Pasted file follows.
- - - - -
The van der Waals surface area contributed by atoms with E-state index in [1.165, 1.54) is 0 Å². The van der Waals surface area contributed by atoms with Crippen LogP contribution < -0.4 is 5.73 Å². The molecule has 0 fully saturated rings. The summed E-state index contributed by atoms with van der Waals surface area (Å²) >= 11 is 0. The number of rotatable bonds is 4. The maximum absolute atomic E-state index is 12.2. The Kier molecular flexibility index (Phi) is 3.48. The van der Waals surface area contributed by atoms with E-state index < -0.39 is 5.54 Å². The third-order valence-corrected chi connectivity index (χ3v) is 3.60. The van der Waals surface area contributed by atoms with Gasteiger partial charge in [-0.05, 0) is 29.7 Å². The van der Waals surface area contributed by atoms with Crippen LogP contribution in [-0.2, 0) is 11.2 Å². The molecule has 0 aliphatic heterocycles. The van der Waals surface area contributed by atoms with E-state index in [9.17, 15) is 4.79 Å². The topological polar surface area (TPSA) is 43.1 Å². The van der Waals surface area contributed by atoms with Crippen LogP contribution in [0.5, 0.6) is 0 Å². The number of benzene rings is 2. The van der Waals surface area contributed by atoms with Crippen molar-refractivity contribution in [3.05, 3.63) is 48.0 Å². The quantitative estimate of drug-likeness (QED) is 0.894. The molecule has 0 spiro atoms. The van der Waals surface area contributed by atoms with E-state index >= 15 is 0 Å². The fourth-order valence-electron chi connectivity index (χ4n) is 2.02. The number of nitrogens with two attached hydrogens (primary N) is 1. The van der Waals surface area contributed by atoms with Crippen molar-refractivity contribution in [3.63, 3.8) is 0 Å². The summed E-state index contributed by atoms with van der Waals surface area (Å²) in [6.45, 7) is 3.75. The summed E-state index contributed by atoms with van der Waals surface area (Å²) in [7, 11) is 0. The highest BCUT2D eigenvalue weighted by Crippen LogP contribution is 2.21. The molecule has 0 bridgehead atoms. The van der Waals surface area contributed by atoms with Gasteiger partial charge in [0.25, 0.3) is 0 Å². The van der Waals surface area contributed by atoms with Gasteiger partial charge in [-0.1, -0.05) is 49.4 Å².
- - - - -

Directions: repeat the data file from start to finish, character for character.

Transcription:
The van der Waals surface area contributed by atoms with E-state index in [1.165, 1.54) is 0 Å². The van der Waals surface area contributed by atoms with Crippen LogP contribution < -0.4 is 5.73 Å². The molecule has 0 fully saturated rings. The summed E-state index contributed by atoms with van der Waals surface area (Å²) >= 11 is 0. The number of rotatable bonds is 4. The maximum absolute atomic E-state index is 12.2. The Kier molecular flexibility index (Phi) is 3.48. The van der Waals surface area contributed by atoms with E-state index < -0.39 is 5.54 Å². The third-order valence-corrected chi connectivity index (χ3v) is 3.60. The van der Waals surface area contributed by atoms with Gasteiger partial charge in [-0.05, 0) is 29.7 Å². The van der Waals surface area contributed by atoms with Crippen LogP contribution in [-0.2, 0) is 11.2 Å². The molecule has 0 aliphatic heterocycles. The van der Waals surface area contributed by atoms with E-state index in [9.17, 15) is 4.79 Å². The topological polar surface area (TPSA) is 43.1 Å². The van der Waals surface area contributed by atoms with Crippen LogP contribution in [0.5, 0.6) is 0 Å². The number of benzene rings is 2. The van der Waals surface area contributed by atoms with Crippen molar-refractivity contribution in [3.05, 3.63) is 48.0 Å². The quantitative estimate of drug-likeness (QED) is 0.894. The molecule has 0 spiro atoms. The van der Waals surface area contributed by atoms with E-state index >= 15 is 0 Å². The fourth-order valence-electron chi connectivity index (χ4n) is 2.02. The number of nitrogens with two attached hydrogens (primary N) is 1. The van der Waals surface area contributed by atoms with Crippen molar-refractivity contribution in [3.63, 3.8) is 0 Å². The summed E-state index contributed by atoms with van der Waals surface area (Å²) in [6.45, 7) is 3.75. The summed E-state index contributed by atoms with van der Waals surface area (Å²) in [7, 11) is 0. The highest BCUT2D eigenvalue weighted by Crippen LogP contribution is 2.21. The molecule has 0 bridgehead atoms. The van der Waals surface area contributed by atoms with Gasteiger partial charge in [0.25, 0.3) is 0 Å². The van der Waals surface area contributed by atoms with Gasteiger partial charge in [-0.1, -0.05) is 49.4 Å².